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Building Information Modelling in the Public Sector in Jordan: An Exploration Study

Mohammad Alhusban, Salam Al-Bizri, Mark Danso-Amoako and Mark Gaterell

School of Civil Engineering and Surveying, University of Portsmouth, Portsmouth PO13AH, United Kingdom


Abstract: BIM is widely seen as a facilitator for productivity and innovation in the construction industry. BIM can facilitate achieving sustainable construction outcomes more effectively than what is currently being achieved in the industry which in turn may contribute to eradicating poverty in developing countries. However, although BIM in developed countries is increasingly being adopted, it is less implemented in developing countries. Jordan as a developing country faces a variety of sustainability challenges shared by other developing countries especially in the Middle East such as increased level of pollution, water usage and energy concerns. In Jordan, the construction industry is “the largest and most effective” sector in the country. The public sector should be the driver for sustainable construction, therefore, this research aims to examine the current status of BIM in the public sector in Jordan by exploring the extent of the adoption of BIM among the government, public contracting and consulting companies. 214 online questionnaires were sent out to project managers working in contractors and consultants companies and public client representatives; MPWH (Ministry of Public Works and Housing) departments and GTD (Government Tender Department). Empirical statistics have been applied to analyse the completed questionnaires. Although the data revealed that practitioners in the public sector are aware of the benefits of BIM, only 23.8% are using it. The findings revealed that the main barriers to implementing BIM are that the government as the main client in Jordan does not demand BIM. Moreover, additional resources/expenses associated with implementing BIM and the adopted procurement routes were amongst the main barriers to implementing BIM. Increasing awareness of BIM’s long-term benefits for both the public and private sectors, having more training opportunities, giving grants to consultants or contractors that implement BIM and restructuring the contractual relationships between different stakeholders will help increase BIM adoption and implementation rate in Jordan.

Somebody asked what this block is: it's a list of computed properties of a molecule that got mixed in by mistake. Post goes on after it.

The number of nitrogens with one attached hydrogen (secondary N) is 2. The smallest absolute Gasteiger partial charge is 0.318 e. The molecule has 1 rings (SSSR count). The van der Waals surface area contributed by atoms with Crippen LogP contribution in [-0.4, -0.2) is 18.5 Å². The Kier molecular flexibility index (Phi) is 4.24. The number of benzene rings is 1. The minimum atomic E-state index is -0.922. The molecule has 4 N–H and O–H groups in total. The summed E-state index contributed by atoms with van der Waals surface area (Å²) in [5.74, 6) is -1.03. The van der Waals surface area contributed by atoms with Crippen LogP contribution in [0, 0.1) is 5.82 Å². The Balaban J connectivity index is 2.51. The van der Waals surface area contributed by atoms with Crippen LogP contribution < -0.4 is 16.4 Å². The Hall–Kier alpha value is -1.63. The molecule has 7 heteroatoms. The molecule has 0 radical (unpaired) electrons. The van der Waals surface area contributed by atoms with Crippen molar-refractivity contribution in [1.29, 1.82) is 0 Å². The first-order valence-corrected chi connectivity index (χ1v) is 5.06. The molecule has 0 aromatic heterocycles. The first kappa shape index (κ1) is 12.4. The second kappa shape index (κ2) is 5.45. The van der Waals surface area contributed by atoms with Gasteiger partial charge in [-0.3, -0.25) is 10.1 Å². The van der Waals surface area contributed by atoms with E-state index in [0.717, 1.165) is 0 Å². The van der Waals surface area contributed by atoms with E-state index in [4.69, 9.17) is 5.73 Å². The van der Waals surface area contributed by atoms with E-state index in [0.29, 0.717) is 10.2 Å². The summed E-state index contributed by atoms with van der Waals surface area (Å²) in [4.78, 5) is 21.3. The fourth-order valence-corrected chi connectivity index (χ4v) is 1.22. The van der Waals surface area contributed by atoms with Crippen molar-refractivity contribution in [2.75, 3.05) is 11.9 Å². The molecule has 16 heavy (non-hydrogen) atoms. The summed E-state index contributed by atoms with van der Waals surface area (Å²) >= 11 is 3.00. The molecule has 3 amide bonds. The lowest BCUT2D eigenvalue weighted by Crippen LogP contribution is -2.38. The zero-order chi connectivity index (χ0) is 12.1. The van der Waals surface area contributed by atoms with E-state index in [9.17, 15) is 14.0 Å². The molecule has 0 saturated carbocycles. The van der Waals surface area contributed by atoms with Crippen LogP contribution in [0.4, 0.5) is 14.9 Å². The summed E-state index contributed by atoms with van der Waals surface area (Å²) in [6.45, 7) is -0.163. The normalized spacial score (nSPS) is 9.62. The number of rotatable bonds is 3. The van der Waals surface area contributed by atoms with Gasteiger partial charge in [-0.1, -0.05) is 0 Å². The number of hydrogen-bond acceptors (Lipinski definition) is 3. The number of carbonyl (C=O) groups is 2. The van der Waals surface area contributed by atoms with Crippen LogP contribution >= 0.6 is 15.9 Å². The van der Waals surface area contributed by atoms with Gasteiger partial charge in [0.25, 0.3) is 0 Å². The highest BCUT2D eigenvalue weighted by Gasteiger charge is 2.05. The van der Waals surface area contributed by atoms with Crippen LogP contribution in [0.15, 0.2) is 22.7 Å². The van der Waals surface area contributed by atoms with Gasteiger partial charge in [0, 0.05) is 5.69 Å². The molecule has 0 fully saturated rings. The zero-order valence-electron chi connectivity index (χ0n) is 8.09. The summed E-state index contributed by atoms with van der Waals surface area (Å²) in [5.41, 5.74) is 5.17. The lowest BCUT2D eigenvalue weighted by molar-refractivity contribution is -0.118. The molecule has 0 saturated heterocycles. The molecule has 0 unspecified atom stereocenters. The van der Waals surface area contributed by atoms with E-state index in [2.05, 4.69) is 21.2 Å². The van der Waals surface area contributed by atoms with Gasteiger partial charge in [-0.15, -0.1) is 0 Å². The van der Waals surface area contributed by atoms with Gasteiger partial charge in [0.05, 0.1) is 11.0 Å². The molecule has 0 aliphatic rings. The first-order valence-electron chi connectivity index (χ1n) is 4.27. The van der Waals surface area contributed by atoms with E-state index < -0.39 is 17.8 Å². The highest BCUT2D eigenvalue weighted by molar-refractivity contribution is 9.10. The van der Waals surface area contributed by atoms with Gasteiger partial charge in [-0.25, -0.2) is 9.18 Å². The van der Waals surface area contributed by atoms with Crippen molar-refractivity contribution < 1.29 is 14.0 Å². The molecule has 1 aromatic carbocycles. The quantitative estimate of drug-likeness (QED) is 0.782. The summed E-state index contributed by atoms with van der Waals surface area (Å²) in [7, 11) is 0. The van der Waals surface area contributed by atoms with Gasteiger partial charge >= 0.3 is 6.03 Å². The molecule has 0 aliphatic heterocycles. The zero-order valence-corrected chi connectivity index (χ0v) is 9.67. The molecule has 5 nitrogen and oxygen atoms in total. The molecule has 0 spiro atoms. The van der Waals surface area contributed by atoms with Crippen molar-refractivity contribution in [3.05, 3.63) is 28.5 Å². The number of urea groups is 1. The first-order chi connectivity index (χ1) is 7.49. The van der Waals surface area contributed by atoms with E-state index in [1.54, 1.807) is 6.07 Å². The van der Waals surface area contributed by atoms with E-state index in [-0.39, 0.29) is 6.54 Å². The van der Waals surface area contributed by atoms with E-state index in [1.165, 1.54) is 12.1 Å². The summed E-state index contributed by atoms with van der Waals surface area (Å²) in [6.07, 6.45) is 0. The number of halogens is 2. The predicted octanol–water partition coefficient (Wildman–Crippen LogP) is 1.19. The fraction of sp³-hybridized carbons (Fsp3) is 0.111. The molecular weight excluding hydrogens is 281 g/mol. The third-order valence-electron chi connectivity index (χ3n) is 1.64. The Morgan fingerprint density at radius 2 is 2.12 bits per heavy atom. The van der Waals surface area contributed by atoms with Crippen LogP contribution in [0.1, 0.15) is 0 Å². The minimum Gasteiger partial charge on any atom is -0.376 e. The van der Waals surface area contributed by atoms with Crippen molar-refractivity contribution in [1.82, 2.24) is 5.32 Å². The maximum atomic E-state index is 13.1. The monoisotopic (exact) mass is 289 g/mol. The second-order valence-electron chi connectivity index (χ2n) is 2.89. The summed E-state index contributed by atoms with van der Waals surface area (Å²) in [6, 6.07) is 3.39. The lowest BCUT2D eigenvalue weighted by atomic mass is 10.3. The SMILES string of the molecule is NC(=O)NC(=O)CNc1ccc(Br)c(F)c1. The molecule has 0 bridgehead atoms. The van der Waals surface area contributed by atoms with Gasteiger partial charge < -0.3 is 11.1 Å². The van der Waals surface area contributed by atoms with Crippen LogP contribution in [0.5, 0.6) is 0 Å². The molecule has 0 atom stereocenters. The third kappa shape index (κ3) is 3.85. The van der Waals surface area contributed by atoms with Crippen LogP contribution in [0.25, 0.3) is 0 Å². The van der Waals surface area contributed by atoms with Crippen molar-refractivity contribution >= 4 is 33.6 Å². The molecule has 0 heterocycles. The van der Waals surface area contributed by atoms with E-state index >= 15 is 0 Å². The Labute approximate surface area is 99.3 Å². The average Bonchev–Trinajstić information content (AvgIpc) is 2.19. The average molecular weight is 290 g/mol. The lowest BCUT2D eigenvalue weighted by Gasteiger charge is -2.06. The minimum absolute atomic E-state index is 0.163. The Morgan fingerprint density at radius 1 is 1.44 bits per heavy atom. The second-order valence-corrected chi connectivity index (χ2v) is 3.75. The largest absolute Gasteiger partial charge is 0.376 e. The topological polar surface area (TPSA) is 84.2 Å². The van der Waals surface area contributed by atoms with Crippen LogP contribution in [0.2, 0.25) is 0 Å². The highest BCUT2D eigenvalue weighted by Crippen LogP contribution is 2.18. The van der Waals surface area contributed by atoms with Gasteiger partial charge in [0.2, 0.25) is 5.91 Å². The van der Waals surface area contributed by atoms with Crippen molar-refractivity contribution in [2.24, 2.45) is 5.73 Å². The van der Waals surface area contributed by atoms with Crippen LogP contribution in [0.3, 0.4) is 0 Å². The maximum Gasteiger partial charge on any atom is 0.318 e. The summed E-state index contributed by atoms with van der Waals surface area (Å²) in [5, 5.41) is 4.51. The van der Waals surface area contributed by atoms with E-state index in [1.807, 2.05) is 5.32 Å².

Key words: BIM, public sector, Jordan, contractors, consultants.
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